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Feds Boost Downstate "Clean Coal"

July 29, 2010

SPRINGFIELD, Ill. - The Department of Energy has told the developer of the Taylorville Energy Center that it qualifies for more than $400 million in tax credits to build a so-called "clean coal" plant. That is one of the largest subsidies to a single project in Illinois. The developer, Tenaska, says the project will create 2,500 construction jobs, and hundreds of permanent jobs after that.

But, Becki Clayborn, regional representative for the Illinois Sierra Club, says her organization would rather not see the money go to the coal industry.

"We think that that money actually could boost a whole slew of renewable energy and energy efficiency jobs that would be a whole green economy we haven't seen yet."

There are strings attached to the tax credits. Developers of "clean coal" must prove a project will capture at least 65 percent of the greenhouse gas emissions and either sell them to commercial processors or send the CO2 back into earth.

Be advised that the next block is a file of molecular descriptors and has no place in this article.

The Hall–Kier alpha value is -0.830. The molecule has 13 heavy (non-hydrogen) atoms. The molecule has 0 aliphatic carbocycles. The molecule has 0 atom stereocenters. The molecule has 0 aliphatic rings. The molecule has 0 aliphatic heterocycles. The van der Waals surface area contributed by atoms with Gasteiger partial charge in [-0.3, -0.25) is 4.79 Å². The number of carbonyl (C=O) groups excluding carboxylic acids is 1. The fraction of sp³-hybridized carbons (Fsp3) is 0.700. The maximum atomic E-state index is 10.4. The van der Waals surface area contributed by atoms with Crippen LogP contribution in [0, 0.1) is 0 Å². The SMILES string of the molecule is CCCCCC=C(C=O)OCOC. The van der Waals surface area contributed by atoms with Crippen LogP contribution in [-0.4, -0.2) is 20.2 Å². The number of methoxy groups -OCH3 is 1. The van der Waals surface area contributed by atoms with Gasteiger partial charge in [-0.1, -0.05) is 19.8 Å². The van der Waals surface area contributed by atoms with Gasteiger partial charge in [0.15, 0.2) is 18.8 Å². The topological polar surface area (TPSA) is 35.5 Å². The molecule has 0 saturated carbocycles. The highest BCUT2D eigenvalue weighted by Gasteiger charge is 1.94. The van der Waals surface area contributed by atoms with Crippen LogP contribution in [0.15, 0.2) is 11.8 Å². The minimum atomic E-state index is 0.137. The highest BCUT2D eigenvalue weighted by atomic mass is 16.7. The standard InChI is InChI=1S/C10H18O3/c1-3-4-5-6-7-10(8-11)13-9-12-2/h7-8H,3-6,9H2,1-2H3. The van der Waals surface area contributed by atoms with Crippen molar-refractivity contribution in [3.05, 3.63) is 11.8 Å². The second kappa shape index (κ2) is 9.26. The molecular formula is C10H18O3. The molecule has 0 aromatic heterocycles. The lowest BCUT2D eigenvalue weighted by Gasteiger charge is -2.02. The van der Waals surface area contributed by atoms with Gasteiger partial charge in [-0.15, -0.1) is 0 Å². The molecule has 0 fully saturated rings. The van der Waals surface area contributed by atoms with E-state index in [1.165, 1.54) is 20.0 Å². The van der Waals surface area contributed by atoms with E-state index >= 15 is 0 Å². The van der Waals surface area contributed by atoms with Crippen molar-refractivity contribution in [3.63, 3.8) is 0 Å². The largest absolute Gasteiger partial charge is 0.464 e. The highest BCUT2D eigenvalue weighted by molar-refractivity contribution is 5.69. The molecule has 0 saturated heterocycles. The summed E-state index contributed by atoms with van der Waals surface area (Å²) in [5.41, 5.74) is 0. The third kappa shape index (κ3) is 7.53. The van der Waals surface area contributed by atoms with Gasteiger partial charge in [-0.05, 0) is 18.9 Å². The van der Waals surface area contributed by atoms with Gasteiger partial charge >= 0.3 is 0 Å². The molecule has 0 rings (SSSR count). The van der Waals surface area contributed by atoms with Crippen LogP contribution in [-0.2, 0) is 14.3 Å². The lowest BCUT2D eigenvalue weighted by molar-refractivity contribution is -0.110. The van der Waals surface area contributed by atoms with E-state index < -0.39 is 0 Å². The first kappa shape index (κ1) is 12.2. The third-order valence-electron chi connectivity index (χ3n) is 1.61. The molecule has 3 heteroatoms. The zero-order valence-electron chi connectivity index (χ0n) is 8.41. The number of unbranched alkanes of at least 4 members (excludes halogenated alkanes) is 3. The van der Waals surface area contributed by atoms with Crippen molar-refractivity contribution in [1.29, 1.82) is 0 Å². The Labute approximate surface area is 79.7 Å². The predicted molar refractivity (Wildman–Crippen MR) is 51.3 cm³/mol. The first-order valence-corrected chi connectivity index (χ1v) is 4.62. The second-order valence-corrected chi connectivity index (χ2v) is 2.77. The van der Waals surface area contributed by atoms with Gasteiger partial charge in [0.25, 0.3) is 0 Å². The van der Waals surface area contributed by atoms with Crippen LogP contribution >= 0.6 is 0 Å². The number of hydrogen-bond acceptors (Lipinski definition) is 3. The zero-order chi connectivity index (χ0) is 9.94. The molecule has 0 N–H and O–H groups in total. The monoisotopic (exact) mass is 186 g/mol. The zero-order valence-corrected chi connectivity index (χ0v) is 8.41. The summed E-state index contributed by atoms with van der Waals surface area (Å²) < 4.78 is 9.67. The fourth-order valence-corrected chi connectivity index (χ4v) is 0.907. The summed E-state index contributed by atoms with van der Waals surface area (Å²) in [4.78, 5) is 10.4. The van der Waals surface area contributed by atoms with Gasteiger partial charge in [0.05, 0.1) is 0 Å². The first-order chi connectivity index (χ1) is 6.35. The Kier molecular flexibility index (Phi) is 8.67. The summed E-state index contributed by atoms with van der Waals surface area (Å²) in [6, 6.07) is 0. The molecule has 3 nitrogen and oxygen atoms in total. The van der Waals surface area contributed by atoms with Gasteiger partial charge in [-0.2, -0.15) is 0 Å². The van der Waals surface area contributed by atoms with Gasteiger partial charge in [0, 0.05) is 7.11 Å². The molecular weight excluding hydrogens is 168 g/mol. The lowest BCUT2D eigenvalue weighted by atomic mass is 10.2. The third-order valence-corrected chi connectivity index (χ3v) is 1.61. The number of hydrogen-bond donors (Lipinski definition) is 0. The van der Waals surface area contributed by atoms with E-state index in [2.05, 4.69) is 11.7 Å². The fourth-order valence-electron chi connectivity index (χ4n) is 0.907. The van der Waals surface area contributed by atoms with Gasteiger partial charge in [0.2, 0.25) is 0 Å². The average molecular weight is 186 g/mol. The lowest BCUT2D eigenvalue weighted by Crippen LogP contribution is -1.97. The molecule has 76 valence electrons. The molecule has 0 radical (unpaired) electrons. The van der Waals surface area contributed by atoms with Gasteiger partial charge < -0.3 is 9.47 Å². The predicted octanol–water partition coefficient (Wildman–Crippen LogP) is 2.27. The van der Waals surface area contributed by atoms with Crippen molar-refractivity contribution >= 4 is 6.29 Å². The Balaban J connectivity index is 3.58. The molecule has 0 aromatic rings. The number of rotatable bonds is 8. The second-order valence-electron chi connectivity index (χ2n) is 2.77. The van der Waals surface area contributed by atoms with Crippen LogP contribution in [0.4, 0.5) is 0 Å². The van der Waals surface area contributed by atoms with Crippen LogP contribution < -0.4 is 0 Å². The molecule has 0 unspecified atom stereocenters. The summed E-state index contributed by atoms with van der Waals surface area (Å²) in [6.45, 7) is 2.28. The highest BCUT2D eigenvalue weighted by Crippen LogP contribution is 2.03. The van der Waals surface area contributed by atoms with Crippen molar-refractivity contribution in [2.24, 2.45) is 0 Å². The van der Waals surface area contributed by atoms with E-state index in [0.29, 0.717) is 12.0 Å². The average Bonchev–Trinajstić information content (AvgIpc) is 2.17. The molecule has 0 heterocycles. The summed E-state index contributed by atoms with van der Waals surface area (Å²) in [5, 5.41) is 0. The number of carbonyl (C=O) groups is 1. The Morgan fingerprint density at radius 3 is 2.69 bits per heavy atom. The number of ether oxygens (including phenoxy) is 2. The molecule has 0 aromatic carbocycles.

She says she would like to see higher goals.

"Sixty-five percent reduction from this power plant is not enough. We actually need to be stopping new CO2 and reducing another eighty percent."

No plant that emits greenhouse gases should be built, says Clayborn, however, she does agree that energy efficiency is a key to good energy policy.

David Kolaka, president of the consumer group The Citizens Utility Board, says there's a hidden danger in building huge new plants; cost overruns. But, he's willing to give this project a chance, mainly because of a state law that requires a two-percent cap on any resulting rate hike.

"Building new plants isn't the only thing that we should do. In fact, we should be focus more on energy efficiency because that's always the cheapest."

The Illinois Commerce Commission is examining the cost estimates for the plant. Then, it goes to the state legislature for consideration. The tax credits are coming from economic stimulus money set aside for clean energy projects aimed at cutting greenhouse gases. Those credits are also available for technologies like solar, wind, biomass and geothermal.

Mary Anne Meyers, Public News Service - IL